Here are three recent examples.
I Live Here, I Give Here
The site I Live Here, I Give Here is designed to draw attention to giving to local nonprofits in Austin, Texas. According to the site:
“Austin is no doubt a caring community. But we don’t act on our values by giving more to charitable organizations. National studies consistently find that Austinites give far less to charitable causes than people in other cities. In fact, Austin is ranked 48th out of the 50 largest cities in the nation in per capita giving.”
The mission of the I Live Here, I Give Here campaign is to change that. The partners are a mix of local foundations and corporations. The site lists local nonprofits and links to a donation page.
GiveMN is a new online resource that hopes to encourage more Minnesotans to give and help create a stronger nonprofit community for Minnesota. It is designed for both individuals and organizations. Individuals can browse the site and find local nonprofits and make a donation online. Or, if they want, they can launch their own fundraiser for an organization. For nonprofits, GiveMN offers simple, secure tools to achieve their goals. The site is powered by Razoo, a giving platform.
Tuesday was Give To the Max Day, where any donation to a nonprofit was matched. (There will be similar matching-grant days in the weeks ahead.) This might even inspire a few out of state donors to give to nonprofits in the land of 10,000 lakes where the men are strong, women are good looking and children above average.
3.) Chase’s Your Communities Your Vote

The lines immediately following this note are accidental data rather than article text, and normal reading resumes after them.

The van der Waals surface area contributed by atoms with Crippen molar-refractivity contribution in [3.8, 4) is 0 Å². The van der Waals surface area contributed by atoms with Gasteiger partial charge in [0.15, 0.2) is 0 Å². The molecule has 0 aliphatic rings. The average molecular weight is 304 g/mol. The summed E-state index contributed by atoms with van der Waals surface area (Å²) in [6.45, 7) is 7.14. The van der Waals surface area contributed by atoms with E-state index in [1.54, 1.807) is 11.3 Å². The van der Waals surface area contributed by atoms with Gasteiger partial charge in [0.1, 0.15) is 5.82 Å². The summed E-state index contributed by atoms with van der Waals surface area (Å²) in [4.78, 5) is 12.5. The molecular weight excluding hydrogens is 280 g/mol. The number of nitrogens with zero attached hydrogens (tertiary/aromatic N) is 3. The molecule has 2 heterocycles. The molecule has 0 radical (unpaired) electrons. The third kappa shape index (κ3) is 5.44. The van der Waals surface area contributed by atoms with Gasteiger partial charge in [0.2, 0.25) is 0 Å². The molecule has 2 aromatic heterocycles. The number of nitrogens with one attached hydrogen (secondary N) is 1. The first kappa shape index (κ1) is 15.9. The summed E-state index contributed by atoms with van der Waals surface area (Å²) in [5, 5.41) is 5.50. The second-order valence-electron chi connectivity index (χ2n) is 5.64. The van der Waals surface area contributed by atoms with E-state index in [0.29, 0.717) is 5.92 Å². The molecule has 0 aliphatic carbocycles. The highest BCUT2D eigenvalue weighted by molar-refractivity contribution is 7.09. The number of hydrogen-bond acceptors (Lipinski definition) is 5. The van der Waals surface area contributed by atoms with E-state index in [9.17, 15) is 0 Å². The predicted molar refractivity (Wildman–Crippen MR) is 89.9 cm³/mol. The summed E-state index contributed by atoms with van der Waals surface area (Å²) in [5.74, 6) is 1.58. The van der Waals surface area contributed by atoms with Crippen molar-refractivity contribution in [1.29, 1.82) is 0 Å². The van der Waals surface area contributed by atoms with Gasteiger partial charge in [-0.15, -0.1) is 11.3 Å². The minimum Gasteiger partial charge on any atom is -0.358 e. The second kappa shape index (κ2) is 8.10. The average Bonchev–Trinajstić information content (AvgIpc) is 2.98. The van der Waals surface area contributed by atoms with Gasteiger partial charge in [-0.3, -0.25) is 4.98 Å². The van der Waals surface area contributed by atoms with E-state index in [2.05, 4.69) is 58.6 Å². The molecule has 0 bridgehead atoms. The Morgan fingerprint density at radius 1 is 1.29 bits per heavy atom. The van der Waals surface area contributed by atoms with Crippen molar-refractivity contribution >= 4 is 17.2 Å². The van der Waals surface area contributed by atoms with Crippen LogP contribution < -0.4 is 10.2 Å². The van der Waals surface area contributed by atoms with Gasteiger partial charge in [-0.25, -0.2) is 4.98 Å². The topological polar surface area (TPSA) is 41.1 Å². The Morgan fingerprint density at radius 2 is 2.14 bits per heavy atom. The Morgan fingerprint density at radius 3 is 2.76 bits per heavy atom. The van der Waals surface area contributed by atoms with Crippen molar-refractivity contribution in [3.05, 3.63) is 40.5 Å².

Facebook users will be able to choose from more than 500,000 small and local charities to decide which community organizations they want to receive donations totaling millions of dollars from Chase corporate philanthropy fund. The Facebook application encourages Facebook users to vote for which small and local non profits will receive donations totaling $5 million. The eligible charity receiving the most votes will be awarded $1 million, the top five runners-up will receive $100,000 each and the 100 finalists, including the top winners, will be awarded $25,000 each.
You type in your zip code or name of a local charity and then vote. You get 20 votes. They’ll be using a tiered voting system. I tried to find some of my favorites, but upon reading the fine print noticed that only particular types of charities were listed.
This is similar in contest design and implementation as the Target Challenge that focused on ten large nonprofit organizations six months ago. What I like this about this approach is that they are targeting smaller nonprofits and local charities.
Have you seen other examples of local or regional giving hubs? Do you think regional/local giving campaigns will make a difference in a difficult economy or just add to the noise?
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